Category Archives: David's influences
Still grateful to David for introducing me to the later work of Michael Jackson, including this gem:
On another note, I have been wondering when David will get back to expressing his love for music. It was in that love that he shared on his blog this appreciation for Michael Jackson.
I mean, that Voice is still there and is still capable of moving me unspeakably.
Still, with his religious lens, which has immersed him on his two-year mission and which still seems to shape his worldview, it does feel a bit like music has taken a backseat to his first love of religion.
A different outlook, it seems to me, because prior to this, his love of music and his love of God had seemed more intertwined.
As of this moment, I realize that I’m just respectful. I love, love, loooove the Voice, and I am intrigued by David, who is such an enigma to me. And not because he’s of this mysterious religious faith called LDS. But because he’s so unique as a young guy expressing so publicly his need and his desire to be godly, to be righteous. It’s so different.
And no, I don’t tie it to the LDS faith. Having seen some of the snarkier comments, not only of fellow LDS members David’s own age but of even his fellow LDS Missionaries, I think David is unique even in their midst.
I also get why some folks – and it won’t be just non-LDS folks either – will begin distancing themselves from him. The last poll I took showed a slight majority of fans who think extreme religious devotion will drive more audiences away than “bad boy” behavior.
I have a theory about this. With “bad boy” behavior, there is always a path to redemption, always the option to get back on the straight and narrow. With righteous folk, there is always a “holier than thou” aura about them that makes them seem less relatable.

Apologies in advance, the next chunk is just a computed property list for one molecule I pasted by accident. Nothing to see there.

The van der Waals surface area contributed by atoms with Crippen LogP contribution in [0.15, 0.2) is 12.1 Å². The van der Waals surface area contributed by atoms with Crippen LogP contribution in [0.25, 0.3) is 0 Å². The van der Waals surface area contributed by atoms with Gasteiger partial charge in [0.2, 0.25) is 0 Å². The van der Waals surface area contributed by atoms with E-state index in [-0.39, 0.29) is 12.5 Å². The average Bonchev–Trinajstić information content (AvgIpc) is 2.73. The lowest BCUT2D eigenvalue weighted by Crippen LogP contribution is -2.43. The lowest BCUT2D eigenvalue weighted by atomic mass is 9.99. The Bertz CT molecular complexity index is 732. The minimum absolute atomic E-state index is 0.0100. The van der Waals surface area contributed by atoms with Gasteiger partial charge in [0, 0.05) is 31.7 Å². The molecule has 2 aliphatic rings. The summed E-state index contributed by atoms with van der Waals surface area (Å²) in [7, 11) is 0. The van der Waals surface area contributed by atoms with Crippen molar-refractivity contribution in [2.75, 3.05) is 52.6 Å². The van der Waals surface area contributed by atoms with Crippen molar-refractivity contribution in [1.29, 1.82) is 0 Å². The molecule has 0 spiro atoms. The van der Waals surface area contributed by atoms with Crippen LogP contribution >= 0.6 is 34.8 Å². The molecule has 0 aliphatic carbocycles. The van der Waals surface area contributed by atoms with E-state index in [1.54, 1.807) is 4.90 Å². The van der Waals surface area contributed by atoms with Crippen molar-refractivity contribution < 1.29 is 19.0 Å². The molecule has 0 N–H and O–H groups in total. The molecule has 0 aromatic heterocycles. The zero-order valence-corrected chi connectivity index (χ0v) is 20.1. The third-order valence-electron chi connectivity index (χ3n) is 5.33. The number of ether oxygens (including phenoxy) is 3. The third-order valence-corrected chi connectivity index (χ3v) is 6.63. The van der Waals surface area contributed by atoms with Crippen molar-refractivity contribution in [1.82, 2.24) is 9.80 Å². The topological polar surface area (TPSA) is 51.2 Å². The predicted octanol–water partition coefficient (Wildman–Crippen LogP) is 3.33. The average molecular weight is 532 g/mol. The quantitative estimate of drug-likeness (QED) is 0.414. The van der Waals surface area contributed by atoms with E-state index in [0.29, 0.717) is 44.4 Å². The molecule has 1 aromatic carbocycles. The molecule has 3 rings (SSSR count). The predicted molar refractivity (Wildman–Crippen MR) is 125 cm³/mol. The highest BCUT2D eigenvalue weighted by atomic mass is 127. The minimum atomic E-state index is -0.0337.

Now, I don’t think David is necessarily coming off as “holier than thou.” I absolutely believe in his sincerity. But that kind of attitude does make others resentful. There is setting a high bar and then there is setting a high bar that not enough people can reach, including the righteous person setting that bar.
I want David to allow for his imperfections and to allow that he’s still in a “good place,” even when he “sins.” Perfectionism can cause some serious self-punishing thoughts and behavior, and I hope he doesn’t entertain that worldview.
Not only that, but religious institutions can really stifle and limit one’s spiritual liberation. Since I’m honoring Michael Jackson on the fifth anniversary of his passing, I think it’s worth noting that MJ was always a devout person, even when he was making disco and funk music at a time when 70s disco and the whole free-dealing, swinging, and casual sex lifestyle associated with it circled around him. Somehow MJ kept above the fray, just as I’m sure David would have kept above the fray.
I had gotten that impression very early, sometime when he appeared on Idol Extra, and one of the Idols Michael Rogers (was that his name?) had said: “I cannot wait to get Archie on the road!” The Idol Extra host interpreted that as Michael wanting to “corrupt” David, and David immediately said, “No, that isn’t going to happen.”
David is not corruptible – no matter how innocent he comes off, he is not naïve, and he is working hard at being righteous – even if others around him (*cough* MIC *cough*) fall from grace.
At the same time, one’s religion can get in the way of one’s creative process. MJ eventually left the Jehovah’s Witness faith sometime after his church made a big issue of his use of the “Occult” in his widely popular “Thriller” music video. MJ had to put out disclaimers and I believe he even had to apologize to his religious community.
Perhaps MJ’s big ego – which would come no matter what, considering his world star status – made him flee his religious community, but how much of that is also due to their attempts at stifling his musical creativity?
If there is anything that concerns me with David’s religious devotion is not that he will eventually cause offense to his faith community with his musical creativity but that he will instead stifle his own creative growth because of it. A list of “Dos” and “Don’ts” might prevent him from pushing himself beyond certain borders, restrictions, and boundaries. The great artists have often done this, and David has it in himself to do this.